Welcome to another rousing edition of Black Coffee, your off-beat weekly round-up of what’s been going on in the world of money and personal finance.
Another busy week is crossed off the list. So without further ado, let’s get right to the commentary …
The way prices are rising, the good old days are last week.
– Les Dawson
We’re devaluing the US dollar so rapidly that you can’t even bribe … senators with cash today. You need gold bars to get the job done, just so the bribes hold value.
– Matt Gaetz
Credits and Debits
Credit: Did you see this? It’s estimated that the Social Security cost-of-living adjustment (COLA) for 2024 will be 3.2%. The adjustment, which takes effect in January, will result in an average $57 increase, raising benefit checks to $1790 for the average recipient. Even so, many people are grumbling that the 3.2% COLA is far lower than last year’s 8.7% hike, which was the highest increase in 40 years. That being said, the estimated 2024 COLA would still be higher than the 2.6% average over the past 20 years. So I guess you can’t please everyone … although there are exceptions:
Debit: In other news, I think it is safe to say that most Americans today would be shocked if you told them that the pinnacle of US power occurred way back in 1944. Back then, the US was not only the premier military power of World War II, it also held 22,000 tons of gold – most of it in Fort Knox – while the American industrial base was responsible for producing 70% (!) of the world’s manufactured goods. But those days are gone. Now get off of my lawn!
Debit: More than 50 years after America decoupled the US dollar (USD) from gold, the fiat monetary system’s chickens are finally coming home to roost as a majority of the world is getting serious about finding an alternative currency that can’t be inflated away so easily. As a result, the BRICS economic block now includes four of the world’s six largest oil producers and is bigger than the G7. Most importantly, the 11 BRICS nations have pledged to bypass the USD for trade, thereby initiating an economic power shift and dealing a huge blow to the dollar’s 80-year run as the premier global reserve currency. And speaking of power shifts:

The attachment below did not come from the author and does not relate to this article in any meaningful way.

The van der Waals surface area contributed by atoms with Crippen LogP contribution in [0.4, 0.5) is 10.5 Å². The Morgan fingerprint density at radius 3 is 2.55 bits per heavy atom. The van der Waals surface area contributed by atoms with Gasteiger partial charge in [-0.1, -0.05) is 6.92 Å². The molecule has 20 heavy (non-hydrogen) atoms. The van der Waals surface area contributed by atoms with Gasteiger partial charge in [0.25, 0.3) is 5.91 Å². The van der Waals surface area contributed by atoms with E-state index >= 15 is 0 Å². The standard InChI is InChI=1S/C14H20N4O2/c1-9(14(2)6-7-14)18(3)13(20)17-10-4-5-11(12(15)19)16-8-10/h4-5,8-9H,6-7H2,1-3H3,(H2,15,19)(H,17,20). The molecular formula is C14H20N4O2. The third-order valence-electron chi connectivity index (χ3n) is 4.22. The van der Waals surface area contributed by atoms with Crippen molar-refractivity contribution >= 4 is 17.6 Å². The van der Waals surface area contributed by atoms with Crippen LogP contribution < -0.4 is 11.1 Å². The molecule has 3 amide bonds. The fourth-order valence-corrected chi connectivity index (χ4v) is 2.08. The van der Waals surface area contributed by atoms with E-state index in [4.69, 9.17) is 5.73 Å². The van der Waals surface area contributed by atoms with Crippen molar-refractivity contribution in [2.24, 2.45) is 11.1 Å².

Credit: Unfortunately, the impacts of losing the the premier global reserve currency will sharply reduce the purchasing power of the US dollar (USD) – as well as middle- and lower-class American living standards. Then again, as macro analyst Peter Hanseler points out, “When the US was at the peak of its might and forced Bretton Woods on the rest of the world, it still took 12 years until the USD overtook the British pound in international trade in 1956. Some trends may be irreversible – but they take time.” Then again, knowing that the Fed is in charge of protecting the USD, maybe this time is different …
Debit: Meanwhile, the average American consumer now requires more than $6500 of debt per year to fill the gap between the inflation-adjusted cost of living and the spread between their income and savings. Or to put it another way: A significant proportion of Americans who refuse to take on additional debt have seen their living standard decline, while those who are merely trying to maintain their current standard if living are essentially burning the furniture to heat the house. What does it all mean? Well … here’s one way to put it:
Debit: Of course, rapidly rising bond yields is a big red flag for the debt market, stock market, and real estate markets. More importantly, the US bond market has been inverted – that is, with short term yields higher than long-term yields – for the longest period in more than 60 years. In fact, it’s the most inverted it’s ever been. On the other hand, long-term yields are still high enough to keep many first-time homebuyers on the sidelines – which means the increasing number of adult children living with their parents isn’t going to reverse anytime soon. Which is unfortunate for everyone involved …
Debit: Regardless of your particular living situation, it’s important to keep in mind that rapidly-increasing bond yields are a clear signal of increasing instability in the debt market. And that, in turn, puts pressure on stocks. Just don’t tell that to the Fed and the politicians in Washington – they keep insisting we’re headed for a “soft landing.” Ah, yes … the more things change, the more they stay the same:
Debit: Speaking of debt-market instability, Bank of America had $106 billion in unrealized losses on its held-to-maturity securities. Yes, that Bank of America. Now for the punchline: As Wall Street on Parade reports: “That figure is far beyond what its peers reported (and) a stunning 34% of all unrealized losses on held-to-maturity securities reported by 4645 FDIC-insured banks.” Meh. After all, Treasury Secretary Janet Yellen insisted “the banking system is sound” immediately after its near-collapse in March. So I’m sure this is nothing to worry about either. Then again, banks have many pressing problems that still need to be fixed …
Debit: Oh … and in case you missed it, the very same Janet Yellen also announced last week that she will begin a “buy back program” for underwater Treasury bonds in early 2024 – essentially yield curve control (YCC). However, with BoA – which is the second largest US bank – and who knows how many other systemically-important financial institutions sitting on a mountain of unrealized losses, I’m sure that’s a total coincidence. Heh. Yeah, totally.